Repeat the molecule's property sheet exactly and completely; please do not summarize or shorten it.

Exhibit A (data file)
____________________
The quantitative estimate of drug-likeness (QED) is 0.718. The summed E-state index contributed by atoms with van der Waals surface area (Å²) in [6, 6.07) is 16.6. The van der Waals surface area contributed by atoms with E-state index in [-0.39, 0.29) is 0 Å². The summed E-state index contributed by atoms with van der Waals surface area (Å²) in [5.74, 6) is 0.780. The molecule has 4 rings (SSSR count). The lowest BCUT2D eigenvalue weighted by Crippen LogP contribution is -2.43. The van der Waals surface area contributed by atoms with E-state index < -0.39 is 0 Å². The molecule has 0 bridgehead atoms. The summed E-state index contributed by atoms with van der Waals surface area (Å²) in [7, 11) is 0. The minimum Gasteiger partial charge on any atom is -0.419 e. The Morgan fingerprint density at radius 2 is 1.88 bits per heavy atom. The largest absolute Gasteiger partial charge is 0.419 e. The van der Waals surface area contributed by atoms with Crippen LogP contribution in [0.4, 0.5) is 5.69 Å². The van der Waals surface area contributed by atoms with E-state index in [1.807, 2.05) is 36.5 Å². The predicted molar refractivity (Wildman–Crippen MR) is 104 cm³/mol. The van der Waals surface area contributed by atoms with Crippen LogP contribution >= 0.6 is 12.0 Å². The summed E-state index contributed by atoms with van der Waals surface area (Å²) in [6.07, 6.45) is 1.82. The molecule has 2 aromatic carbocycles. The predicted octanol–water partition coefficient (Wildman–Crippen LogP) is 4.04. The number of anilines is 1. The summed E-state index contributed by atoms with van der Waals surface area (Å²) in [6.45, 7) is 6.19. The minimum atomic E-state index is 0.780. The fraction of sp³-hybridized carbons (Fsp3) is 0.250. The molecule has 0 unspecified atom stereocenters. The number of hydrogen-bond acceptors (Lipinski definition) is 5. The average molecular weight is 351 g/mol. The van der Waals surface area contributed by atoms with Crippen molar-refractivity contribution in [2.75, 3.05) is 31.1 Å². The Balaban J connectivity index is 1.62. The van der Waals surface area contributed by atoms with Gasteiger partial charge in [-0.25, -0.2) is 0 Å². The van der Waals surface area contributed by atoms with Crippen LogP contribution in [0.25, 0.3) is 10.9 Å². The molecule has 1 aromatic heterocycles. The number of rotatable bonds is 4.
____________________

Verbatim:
The quantitative estimate of drug-likeness (QED) is 0.718. The summed E-state index contributed by atoms with van der Waals surface area (Å²) in [6, 6.07) is 16.6. The van der Waals surface area contributed by atoms with E-state index in [-0.39, 0.29) is 0 Å². The summed E-state index contributed by atoms with van der Waals surface area (Å²) in [5.74, 6) is 0.780. The molecule has 4 rings (SSSR count). The lowest BCUT2D eigenvalue weighted by Crippen LogP contribution is -2.43. The van der Waals surface area contributed by atoms with E-state index < -0.39 is 0 Å². The molecule has 0 bridgehead atoms. The summed E-state index contributed by atoms with van der Waals surface area (Å²) in [7, 11) is 0. The minimum Gasteiger partial charge on any atom is -0.419 e. The Morgan fingerprint density at radius 2 is 1.88 bits per heavy atom. The largest absolute Gasteiger partial charge is 0.419 e. The van der Waals surface area contributed by atoms with Crippen LogP contribution in [0.4, 0.5) is 5.69 Å². The van der Waals surface area contributed by atoms with E-state index in [1.807, 2.05) is 36.5 Å². The predicted molar refractivity (Wildman–Crippen MR) is 104 cm³/mol. The van der Waals surface area contributed by atoms with Crippen LogP contribution >= 0.6 is 12.0 Å². The summed E-state index contributed by atoms with van der Waals surface area (Å²) in [6.07, 6.45) is 1.82. The molecule has 2 aromatic carbocycles. The predicted octanol–water partition coefficient (Wildman–Crippen LogP) is 4.04. The number of anilines is 1. The summed E-state index contributed by atoms with van der Waals surface area (Å²) in [6.45, 7) is 6.19. The minimum atomic E-state index is 0.780. The fraction of sp³-hybridized carbons (Fsp3) is 0.250. The molecule has 0 unspecified atom stereocenters. The number of hydrogen-bond acceptors (Lipinski definition) is 5. The average molecular weight is 351 g/mol. The van der Waals surface area contributed by atoms with Crippen molar-refractivity contribution in [2.75, 3.05) is 31.1 Å². The Balaban J connectivity index is 1.62. The van der Waals surface area contributed by atoms with Gasteiger partial charge in [-0.25, -0.2) is 0 Å². The van der Waals surface area contributed by atoms with Crippen LogP contribution in [0.25, 0.3) is 10.9 Å². The molecule has 1 aromatic heterocycles. The number of rotatable bonds is 4.